EY and Guardtime team up to launch marine shipping insurance blockchain

Insurance and assurance advisory service Ernst & Young Global Ltd. and Guardtime AS announced today the world’s first platform for marine insurance.

The platform, which will use distributed ledger technology to make it easy to transition to a fully paperless and secure system, was built in collaboration with Microsoft Corp., major multinational shipping company A.P. Møller-Maersk A/S, international insurance data standards body ACORD, specialty insurance company MS Amlin, global broker advisory company Willis Towers Watson and global insurance products group XL Catlin.

The objective of the global blockchain platform is to connect clients, brokers, insurers and third parties to distributed common ledgers that capture data about identities, risk and exposures. The system then integrates all of this information with insurance contracts using blockchain technology to provide a secure, distributed layer to protect privacy and provide auditability.

A blockchain acts as a broadly distributed database ledger that secures records cryptographically by hashing each new block of records with past blocks. In this fashion, attempting to change a historical record is easily detected because every node has a copy of the ledger and can compare encrypted hashes for authenticity. Because of their distributed nature, blockchains are highly resilient to tampering — providing a foundation of trust in historical records — and can also be permissioned so that outside parties can verify past records or audit transaction chains without revealing sensitive information.

“Blockchain’s potential to transform the insurance ecosystem has always been clear. What we have done is to move forward from potential to reality,” said Shaun Crawford, EY’s global insurance leader. “This solution is the first to apply blockchain’s transparency, security and standardization to marine insurance and is ready for commercial use.”

Industries such as global shipping and insurance have both sought out to test blockchain technology for its promise to make shorter work of complex documentation databases that need to be trusted for accuracy and reliability.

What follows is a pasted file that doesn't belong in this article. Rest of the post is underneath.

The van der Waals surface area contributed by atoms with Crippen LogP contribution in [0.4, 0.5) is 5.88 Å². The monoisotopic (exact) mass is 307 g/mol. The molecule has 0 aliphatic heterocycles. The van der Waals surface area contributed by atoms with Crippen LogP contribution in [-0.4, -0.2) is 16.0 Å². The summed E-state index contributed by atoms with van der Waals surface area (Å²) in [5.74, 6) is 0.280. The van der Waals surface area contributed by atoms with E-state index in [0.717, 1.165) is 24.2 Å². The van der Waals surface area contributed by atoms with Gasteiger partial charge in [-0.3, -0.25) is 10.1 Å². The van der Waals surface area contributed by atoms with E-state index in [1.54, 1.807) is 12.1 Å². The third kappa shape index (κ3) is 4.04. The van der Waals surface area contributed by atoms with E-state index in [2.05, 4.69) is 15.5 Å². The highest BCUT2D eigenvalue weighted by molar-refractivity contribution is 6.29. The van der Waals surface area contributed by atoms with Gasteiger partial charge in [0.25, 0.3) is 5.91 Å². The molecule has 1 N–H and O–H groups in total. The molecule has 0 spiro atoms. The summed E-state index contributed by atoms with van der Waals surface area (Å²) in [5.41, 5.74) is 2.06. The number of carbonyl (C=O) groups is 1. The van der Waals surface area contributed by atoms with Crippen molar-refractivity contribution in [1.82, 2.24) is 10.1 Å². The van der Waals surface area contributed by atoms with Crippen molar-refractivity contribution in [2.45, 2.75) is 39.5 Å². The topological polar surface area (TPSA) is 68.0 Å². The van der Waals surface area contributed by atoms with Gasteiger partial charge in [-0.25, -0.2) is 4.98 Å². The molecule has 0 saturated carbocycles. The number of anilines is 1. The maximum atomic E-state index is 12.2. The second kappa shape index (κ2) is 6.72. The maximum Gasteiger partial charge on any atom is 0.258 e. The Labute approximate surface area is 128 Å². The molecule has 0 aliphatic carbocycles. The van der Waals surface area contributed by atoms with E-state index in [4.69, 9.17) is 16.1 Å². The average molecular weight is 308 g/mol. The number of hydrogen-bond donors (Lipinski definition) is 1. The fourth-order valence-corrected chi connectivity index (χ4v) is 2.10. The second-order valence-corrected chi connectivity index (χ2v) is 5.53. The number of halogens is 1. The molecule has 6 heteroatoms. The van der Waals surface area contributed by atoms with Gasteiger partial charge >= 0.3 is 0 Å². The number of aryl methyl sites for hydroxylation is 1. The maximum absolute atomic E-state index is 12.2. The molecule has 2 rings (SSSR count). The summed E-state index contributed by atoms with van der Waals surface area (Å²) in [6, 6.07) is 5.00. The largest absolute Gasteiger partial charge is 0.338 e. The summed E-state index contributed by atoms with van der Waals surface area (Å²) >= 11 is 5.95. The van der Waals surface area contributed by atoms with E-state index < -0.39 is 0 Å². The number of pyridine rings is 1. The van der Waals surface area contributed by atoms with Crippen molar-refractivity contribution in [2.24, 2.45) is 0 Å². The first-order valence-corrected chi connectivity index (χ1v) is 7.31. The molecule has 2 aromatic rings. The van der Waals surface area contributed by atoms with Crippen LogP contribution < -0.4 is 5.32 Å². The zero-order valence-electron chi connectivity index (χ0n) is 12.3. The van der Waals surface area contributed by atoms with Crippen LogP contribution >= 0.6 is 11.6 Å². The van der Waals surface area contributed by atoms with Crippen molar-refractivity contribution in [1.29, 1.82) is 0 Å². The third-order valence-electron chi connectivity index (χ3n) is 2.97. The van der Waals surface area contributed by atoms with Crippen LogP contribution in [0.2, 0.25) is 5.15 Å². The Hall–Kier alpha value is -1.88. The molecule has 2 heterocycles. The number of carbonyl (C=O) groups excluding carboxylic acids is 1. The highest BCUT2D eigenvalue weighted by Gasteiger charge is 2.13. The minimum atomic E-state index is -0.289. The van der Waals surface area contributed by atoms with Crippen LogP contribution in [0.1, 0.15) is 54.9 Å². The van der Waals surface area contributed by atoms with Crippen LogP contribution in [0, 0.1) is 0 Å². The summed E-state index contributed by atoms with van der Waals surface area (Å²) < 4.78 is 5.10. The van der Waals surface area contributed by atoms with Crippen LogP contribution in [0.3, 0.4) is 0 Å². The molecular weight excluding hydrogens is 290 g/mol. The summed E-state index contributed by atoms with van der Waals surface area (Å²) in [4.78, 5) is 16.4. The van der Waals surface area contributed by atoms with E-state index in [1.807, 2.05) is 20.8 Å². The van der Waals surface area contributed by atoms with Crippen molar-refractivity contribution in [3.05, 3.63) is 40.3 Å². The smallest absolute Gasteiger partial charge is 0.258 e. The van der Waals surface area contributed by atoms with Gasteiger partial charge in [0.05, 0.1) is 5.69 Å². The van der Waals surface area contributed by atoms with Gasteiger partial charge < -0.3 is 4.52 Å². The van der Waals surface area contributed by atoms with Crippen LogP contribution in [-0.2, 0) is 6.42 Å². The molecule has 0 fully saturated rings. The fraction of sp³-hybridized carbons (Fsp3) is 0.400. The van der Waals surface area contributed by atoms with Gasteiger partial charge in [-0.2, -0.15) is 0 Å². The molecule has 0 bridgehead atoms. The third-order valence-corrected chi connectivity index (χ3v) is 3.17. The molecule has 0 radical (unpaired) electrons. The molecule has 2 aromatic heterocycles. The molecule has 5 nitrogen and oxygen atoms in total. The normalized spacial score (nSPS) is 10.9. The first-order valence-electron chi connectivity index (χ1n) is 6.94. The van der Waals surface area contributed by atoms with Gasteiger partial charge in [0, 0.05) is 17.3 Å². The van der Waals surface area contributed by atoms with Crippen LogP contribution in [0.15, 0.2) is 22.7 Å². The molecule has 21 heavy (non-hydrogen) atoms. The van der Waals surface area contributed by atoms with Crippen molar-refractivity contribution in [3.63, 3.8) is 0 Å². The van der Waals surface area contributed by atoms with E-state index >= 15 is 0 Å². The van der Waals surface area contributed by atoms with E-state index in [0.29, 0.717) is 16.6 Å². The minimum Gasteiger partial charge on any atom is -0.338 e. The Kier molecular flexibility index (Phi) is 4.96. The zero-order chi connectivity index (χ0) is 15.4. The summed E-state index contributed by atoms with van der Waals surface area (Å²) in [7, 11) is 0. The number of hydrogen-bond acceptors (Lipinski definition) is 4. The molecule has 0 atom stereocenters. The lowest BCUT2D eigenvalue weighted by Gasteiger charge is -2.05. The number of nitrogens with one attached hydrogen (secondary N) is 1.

Blockchain-enabled shipping logistics tests and platform launches have ramped up in recent months. In May, Samsung SDS partnered with a consortium of Korean shipping interests. Then, in August, Singapore-based shipping giants joined IBM Corp. for a blockchain trial and Marine Transport International USA LLC and partner Agility Sciences Ltd. completed a pilot program.

In the insurance industry, blockchain firm Bitfury Group Ltd. and Risk Cooperative launched a distributed ledger project in June to pioneer the technology for robust insurance platforms. Other industry giants have offered blockchain platforms such as the IBM blockchain built on the Linux Foundation’s HyperLedger Fabric project, Stratumn SAS raised $7.8 million for a similar enterprise-ready data security platform.

An Allied Market Research report this year predicted that the blockchain distributed ledger market could reach $5.4 billion by 2013, with insurance and shipping as contributors.

“It is a priority for us to leverage technology to streamline and automate our interaction with the insurance market,” said Lars Henneberg, Maersk’s head of risk and insurance. “Insurance transactions are currently far too tedious and frictional. The distance between risk and capital is simply too far.”

Participants in this platform rollout expect to use the blockchain to improve capital and gain efficiencies. The platform also promises increased transparency and reduced manual data entry leading to lower reconciliation and administration costs.

The blockchain platform will make use of Guardtime’s Keyless Signature Infrastructure blockchain stack. The company tested the technology in a partnership with Estonia in March 2016 when it was used to secure over one million health records for the country.

As for cloud infrastructure, the platform will run on Microsoft Azure’s global cloud technology. “Microsoft believes blockchain is a transformational technology with the ability to significantly reduce the friction of doing business, especially streamlining business processes shared across multiple organizations,” said Mark Russinovich, chief technology officer at Microsoft Azure. “Marine insurance is a prime example of a complex business process that can be optimized with blockchain.”

Image: Pixabay

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